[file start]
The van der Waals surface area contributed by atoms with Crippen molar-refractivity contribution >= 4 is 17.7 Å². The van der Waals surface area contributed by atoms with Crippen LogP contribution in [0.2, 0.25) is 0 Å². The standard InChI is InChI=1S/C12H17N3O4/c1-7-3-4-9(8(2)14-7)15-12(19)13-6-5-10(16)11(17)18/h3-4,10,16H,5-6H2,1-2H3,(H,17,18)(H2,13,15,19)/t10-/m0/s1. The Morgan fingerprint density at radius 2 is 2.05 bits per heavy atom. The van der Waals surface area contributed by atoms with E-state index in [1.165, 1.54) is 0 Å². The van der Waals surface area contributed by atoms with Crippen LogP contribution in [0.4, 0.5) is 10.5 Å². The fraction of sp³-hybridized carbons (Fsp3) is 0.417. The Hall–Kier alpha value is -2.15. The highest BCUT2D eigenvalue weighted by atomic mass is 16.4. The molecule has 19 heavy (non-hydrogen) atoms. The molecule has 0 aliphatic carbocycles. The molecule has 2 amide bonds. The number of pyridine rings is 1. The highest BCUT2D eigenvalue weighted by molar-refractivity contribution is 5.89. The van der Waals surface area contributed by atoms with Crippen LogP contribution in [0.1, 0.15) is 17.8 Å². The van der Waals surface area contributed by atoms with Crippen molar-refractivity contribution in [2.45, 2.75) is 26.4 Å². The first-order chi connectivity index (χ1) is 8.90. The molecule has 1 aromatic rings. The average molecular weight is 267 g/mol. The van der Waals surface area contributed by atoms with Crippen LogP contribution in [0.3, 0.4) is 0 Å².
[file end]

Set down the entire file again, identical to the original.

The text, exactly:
The van der Waals surface area contributed by atoms with Crippen molar-refractivity contribution >= 4 is 17.7 Å². The van der Waals surface area contributed by atoms with Crippen LogP contribution in [0.2, 0.25) is 0 Å². The standard InChI is InChI=1S/C12H17N3O4/c1-7-3-4-9(8(2)14-7)15-12(19)13-6-5-10(16)11(17)18/h3-4,10,16H,5-6H2,1-2H3,(H,17,18)(H2,13,15,19)/t10-/m0/s1. The Morgan fingerprint density at radius 2 is 2.05 bits per heavy atom. The van der Waals surface area contributed by atoms with E-state index in [1.165, 1.54) is 0 Å². The van der Waals surface area contributed by atoms with Crippen LogP contribution in [0.4, 0.5) is 10.5 Å². The fraction of sp³-hybridized carbons (Fsp3) is 0.417. The Hall–Kier alpha value is -2.15. The highest BCUT2D eigenvalue weighted by atomic mass is 16.4. The molecule has 19 heavy (non-hydrogen) atoms. The molecule has 0 aliphatic carbocycles. The molecule has 2 amide bonds. The number of pyridine rings is 1. The highest BCUT2D eigenvalue weighted by molar-refractivity contribution is 5.89. The van der Waals surface area contributed by atoms with Crippen LogP contribution in [0.1, 0.15) is 17.8 Å². The van der Waals surface area contributed by atoms with Crippen molar-refractivity contribution in [2.45, 2.75) is 26.4 Å². The first-order chi connectivity index (χ1) is 8.90. The molecule has 1 aromatic rings. The average molecular weight is 267 g/mol. The van der Waals surface area contributed by atoms with Crippen LogP contribution in [0.3, 0.4) is 0 Å².